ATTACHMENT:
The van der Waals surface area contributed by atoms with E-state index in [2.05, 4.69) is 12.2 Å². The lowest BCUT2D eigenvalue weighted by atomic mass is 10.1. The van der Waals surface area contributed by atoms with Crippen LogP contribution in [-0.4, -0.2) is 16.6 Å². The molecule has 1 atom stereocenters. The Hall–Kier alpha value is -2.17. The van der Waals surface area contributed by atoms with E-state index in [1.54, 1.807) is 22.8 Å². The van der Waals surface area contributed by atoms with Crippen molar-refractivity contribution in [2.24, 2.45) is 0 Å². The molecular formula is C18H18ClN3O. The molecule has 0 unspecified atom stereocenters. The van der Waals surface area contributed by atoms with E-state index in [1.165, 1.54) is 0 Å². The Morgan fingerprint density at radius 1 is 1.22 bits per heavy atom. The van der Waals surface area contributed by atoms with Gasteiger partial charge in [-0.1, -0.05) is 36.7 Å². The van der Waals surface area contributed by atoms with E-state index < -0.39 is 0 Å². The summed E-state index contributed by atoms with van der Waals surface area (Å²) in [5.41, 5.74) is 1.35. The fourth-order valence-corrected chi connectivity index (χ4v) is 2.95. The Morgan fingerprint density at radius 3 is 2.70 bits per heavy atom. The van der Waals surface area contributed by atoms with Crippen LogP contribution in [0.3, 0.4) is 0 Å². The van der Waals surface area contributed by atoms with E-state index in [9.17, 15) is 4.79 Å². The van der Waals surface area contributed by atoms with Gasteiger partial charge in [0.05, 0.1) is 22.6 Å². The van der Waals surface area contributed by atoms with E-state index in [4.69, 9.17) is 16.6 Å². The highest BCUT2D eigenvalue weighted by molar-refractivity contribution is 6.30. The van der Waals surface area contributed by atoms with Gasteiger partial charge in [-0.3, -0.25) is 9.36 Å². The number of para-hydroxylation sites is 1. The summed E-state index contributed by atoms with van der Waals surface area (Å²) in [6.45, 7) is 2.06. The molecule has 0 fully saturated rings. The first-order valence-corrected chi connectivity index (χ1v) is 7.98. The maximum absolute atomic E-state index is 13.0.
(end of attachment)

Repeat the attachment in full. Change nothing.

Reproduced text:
The van der Waals surface area contributed by atoms with E-state index in [2.05, 4.69) is 12.2 Å². The lowest BCUT2D eigenvalue weighted by atomic mass is 10.1. The van der Waals surface area contributed by atoms with Crippen LogP contribution in [-0.4, -0.2) is 16.6 Å². The molecule has 1 atom stereocenters. The Hall–Kier alpha value is -2.17. The van der Waals surface area contributed by atoms with E-state index in [1.54, 1.807) is 22.8 Å². The van der Waals surface area contributed by atoms with Crippen molar-refractivity contribution in [2.24, 2.45) is 0 Å². The molecular formula is C18H18ClN3O. The molecule has 0 unspecified atom stereocenters. The van der Waals surface area contributed by atoms with E-state index in [1.165, 1.54) is 0 Å². The Morgan fingerprint density at radius 1 is 1.22 bits per heavy atom. The van der Waals surface area contributed by atoms with Gasteiger partial charge in [-0.1, -0.05) is 36.7 Å². The van der Waals surface area contributed by atoms with E-state index < -0.39 is 0 Å². The summed E-state index contributed by atoms with van der Waals surface area (Å²) in [5.41, 5.74) is 1.35. The fourth-order valence-corrected chi connectivity index (χ4v) is 2.95. The Morgan fingerprint density at radius 3 is 2.70 bits per heavy atom. The van der Waals surface area contributed by atoms with Crippen LogP contribution in [0.3, 0.4) is 0 Å². The van der Waals surface area contributed by atoms with E-state index in [9.17, 15) is 4.79 Å². The van der Waals surface area contributed by atoms with Gasteiger partial charge in [0.05, 0.1) is 22.6 Å². The van der Waals surface area contributed by atoms with E-state index in [4.69, 9.17) is 16.6 Å². The highest BCUT2D eigenvalue weighted by molar-refractivity contribution is 6.30. The van der Waals surface area contributed by atoms with Gasteiger partial charge in [-0.3, -0.25) is 9.36 Å². The number of para-hydroxylation sites is 1. The summed E-state index contributed by atoms with van der Waals surface area (Å²) in [6.45, 7) is 2.06. The molecule has 0 fully saturated rings. The first-order valence-corrected chi connectivity index (χ1v) is 7.98. The maximum absolute atomic E-state index is 13.0.